As volunteer pre-kindergarten students filtered into the classroom at the Destin School of the Arts, they greeted Director Keri Klaus with their newly-learned South African word.

“Ubuntu!” they said excitedly as they gave Klaus high-fives and took their seats on a rug in front of a South African flag.

“I am because,” Klaus said to start the phrase before the children chimed in to finish it with “we are,” which is the English translation of ubuntu.

This Nguni Bantu term is just one of the many things VPK and K5 students from Jacob’s Ladder Preschool are learning in the new Arts-World Project at the Destin School of the Arts.

After a chance meeting with a South African vineyard owner who also runs a preschool, Jacob’s Ladder Preschool Director Tammie Bowyer contacted Klaus and let her develop a cultural exchange program.

“Red is red everywhere … music is music everywhere, so if I can create a way to link them by the things they have in common, then they can celebrate the things that are different,” Klaus said. “Kids are so programmed to learn at this age already, why not start teaching them about other cultures?”

From September to April, students from Jacob’s Ladder in Destin and Hemel-en-Aarde Preschool in Hermanus, South Africa, are learning about each other's customs and cultures through art, music and painting.

“This is our version of pen pals,” Bowyer said. “We learn their culture and they learn ours.”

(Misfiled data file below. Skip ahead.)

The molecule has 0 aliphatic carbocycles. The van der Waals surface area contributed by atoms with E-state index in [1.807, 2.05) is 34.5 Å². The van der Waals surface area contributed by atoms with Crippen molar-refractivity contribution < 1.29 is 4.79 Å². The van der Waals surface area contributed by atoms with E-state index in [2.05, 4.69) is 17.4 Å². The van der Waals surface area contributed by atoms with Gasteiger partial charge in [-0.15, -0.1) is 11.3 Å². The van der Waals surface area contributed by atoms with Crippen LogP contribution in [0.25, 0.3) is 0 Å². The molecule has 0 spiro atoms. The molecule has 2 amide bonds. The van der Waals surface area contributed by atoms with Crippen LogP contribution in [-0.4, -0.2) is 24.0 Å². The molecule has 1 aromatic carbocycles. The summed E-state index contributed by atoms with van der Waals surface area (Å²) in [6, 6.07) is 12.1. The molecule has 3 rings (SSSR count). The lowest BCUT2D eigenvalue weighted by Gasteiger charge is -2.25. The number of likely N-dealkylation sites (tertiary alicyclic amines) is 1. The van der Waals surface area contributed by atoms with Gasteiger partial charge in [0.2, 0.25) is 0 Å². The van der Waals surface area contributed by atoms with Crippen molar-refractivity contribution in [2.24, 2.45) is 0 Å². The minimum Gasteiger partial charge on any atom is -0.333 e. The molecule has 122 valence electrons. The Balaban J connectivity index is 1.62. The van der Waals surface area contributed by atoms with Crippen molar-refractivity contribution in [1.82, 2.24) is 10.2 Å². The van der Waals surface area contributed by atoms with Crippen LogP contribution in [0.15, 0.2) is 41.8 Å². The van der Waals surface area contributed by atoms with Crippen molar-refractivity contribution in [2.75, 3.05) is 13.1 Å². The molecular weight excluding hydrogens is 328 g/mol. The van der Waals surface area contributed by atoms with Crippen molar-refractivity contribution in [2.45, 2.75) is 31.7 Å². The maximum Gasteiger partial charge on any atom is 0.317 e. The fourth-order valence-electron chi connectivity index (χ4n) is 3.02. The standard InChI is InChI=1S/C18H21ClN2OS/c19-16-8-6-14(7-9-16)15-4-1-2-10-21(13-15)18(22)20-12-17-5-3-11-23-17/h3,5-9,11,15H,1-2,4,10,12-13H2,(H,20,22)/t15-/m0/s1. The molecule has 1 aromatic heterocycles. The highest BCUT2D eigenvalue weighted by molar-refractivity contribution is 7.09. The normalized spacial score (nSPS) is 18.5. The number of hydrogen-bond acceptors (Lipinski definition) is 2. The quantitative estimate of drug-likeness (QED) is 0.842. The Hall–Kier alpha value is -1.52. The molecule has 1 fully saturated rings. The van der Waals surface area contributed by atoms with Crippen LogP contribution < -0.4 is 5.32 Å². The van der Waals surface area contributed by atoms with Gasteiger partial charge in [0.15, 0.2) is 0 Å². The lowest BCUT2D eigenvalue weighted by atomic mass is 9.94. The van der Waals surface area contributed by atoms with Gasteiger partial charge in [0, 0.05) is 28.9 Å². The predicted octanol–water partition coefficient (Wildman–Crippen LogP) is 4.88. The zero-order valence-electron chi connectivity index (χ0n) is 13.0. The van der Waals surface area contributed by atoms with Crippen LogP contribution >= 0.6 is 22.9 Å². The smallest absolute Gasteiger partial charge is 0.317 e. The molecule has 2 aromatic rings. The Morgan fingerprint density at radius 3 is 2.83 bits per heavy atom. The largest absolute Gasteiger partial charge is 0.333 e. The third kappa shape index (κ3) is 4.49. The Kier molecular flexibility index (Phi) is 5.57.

Originally, Bowyer hoped the classes would be able to Skype with each other, but the time difference made it too difficult. Instead, they send videos and learn dances to songs like “Baby Shark” together.

During Tuesday’s class, students created a painting using their fingerprints to form the shape of a heart with the colors of the American and South African flags. In the center of the heart, students each placed two connected puzzle pieces, each one also painted the same colors as the two countries' flags. The end result was a mix of different fingerprints and colors that represented how we are all connected, but still different.

“I think if we can get these kids to think globally from a young age, then we’ll be enforcing that mindset their whole life,” Klaus said.

“I feel like that program is one of the things that sets Jacob’s Ladder VPK apart from other VPK programs in the area,” Bowyer added. “At this age, if you’re teaching them through play, then they’re gonna love to learn their whole life and that’s the goal.”